Litigation or Arbitration? Highlighting Key Differences in Dispute Resolution Methods 

By AIA Contract Documents

June 17, 2024

Despite the best efforts of all involved, disputes may arise on a construction project. While the result of the dispute may be uncertain, with a dose of foresight, the process to achieve that result can be tailored to best suit the needs of the parties and the project. When a dispute cannot be resolved informally, the parties will need to obtain a binding decision – how this is accomplished will be determined by the contract documents.  

Both AIA A101TM-2017 and the B101TM-2017 empower the parties to decide how a dispute will be resolved in a binding fashion.  If the dispute could not be resolved by mutual agreement, the parties should select whether they wish to proceed to arbitration, litigation, or another option of their own choosing. While arbitration and litigation may appear similar at first, each has different benefits and potential drawbacks. Therefore, it is a decision that should be made in an informed manner. This article will provide a summary of the key differences between arbitration and litigation.  

Litigation is the formal process of resolving disputes through the court system. Parties will be bound by relevant rules of civil procedure, rules of evidence and any local rules. The forum of any lawsuit arising out of the project can be contracted-for, but the judge assignment will be the court’s decision. Parties will incur filing costs, fees for service of process, and more.  Unlike arbitration, a decision through the court system will be based on existing legal decisions, – called “precedent” – and can create new legal precedent. In the event of noncompliance, an application can be made to the same court to compel compliance as necessary.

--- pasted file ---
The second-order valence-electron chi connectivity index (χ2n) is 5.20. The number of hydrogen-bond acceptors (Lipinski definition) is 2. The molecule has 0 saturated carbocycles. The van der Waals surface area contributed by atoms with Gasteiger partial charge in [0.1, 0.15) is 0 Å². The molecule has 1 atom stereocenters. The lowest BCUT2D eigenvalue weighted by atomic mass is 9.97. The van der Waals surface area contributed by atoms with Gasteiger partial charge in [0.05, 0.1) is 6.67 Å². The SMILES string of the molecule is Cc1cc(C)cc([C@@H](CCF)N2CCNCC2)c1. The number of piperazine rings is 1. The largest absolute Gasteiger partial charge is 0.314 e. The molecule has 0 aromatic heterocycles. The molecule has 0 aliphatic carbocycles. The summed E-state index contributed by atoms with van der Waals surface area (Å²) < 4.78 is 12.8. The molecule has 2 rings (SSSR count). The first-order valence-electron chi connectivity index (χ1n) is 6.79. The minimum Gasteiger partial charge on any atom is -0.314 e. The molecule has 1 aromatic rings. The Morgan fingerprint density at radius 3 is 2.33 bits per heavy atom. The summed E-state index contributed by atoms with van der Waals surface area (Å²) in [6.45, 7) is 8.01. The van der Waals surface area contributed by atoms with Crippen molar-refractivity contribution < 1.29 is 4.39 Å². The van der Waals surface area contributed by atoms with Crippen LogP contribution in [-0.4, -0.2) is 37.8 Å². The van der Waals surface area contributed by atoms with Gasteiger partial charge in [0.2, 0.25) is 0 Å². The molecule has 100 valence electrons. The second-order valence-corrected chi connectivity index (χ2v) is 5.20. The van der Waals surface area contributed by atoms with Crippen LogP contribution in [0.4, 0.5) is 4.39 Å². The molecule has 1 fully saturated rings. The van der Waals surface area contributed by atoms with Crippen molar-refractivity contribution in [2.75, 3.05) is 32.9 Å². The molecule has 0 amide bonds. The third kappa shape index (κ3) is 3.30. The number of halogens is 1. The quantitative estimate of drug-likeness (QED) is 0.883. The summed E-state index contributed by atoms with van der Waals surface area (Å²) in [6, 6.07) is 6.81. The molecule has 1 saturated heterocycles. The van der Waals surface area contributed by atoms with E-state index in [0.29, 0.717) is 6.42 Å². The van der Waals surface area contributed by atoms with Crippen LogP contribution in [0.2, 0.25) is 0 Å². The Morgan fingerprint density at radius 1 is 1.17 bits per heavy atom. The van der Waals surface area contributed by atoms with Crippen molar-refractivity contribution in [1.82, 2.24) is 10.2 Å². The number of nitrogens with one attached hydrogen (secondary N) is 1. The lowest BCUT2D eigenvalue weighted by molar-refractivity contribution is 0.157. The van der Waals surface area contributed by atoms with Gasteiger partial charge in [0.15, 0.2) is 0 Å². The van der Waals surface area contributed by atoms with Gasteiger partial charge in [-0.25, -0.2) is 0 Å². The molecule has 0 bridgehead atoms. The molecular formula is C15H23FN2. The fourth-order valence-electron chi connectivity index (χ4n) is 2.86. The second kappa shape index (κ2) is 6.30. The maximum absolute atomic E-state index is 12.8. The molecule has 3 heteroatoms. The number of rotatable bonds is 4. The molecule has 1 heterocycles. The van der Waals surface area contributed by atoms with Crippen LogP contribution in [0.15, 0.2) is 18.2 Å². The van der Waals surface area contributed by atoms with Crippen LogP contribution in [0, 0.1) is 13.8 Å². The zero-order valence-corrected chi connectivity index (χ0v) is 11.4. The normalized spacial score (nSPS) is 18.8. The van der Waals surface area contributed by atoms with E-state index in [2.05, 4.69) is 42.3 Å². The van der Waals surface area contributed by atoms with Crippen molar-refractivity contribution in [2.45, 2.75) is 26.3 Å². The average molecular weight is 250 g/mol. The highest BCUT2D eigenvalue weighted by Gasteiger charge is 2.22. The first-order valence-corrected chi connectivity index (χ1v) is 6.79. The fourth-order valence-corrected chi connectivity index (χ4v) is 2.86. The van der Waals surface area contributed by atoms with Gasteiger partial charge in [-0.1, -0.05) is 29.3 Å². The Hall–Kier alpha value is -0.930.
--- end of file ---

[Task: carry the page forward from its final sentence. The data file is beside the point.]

Arbitration requires the parties to agree on a neutral third-party arbitrator, either an individual or panel of decision-makers. This process is less formal than litigating in the court system and allows the parties and arbitrators to tailor the process to best serve the needs of stakeholders. The form AIA A201TM-2017 will refer the parties to the American Arbitration Association Construction Industry Arbitration Rules.   The selection of the arbitrator is a key step in this process; rather than receiving the judge appointed to the case, the parties are empowered to select their arbitrators which may allow them to select those with subject-matter experience. Generally, arbitration is viewed as a more efficient approach to achieve a binding resolution in terms of both cost and time. If a party does not comply with the arbitrator’s decision, it will have little choice but to turn to the court system anyway.  

AIA Contract Documents has provided this article for general informational purposes only. The information provided is not legal opinion or legal advice and does not create an attorney-client relationship of any kind. This article is also not intended to provide guidance as to how project parties should interpret their specific contracts or resolve contract disputes, as those decisions will need to be made in consultation with legal counsel, insurance counsel, and other professionals, and based upon a multitude of factors.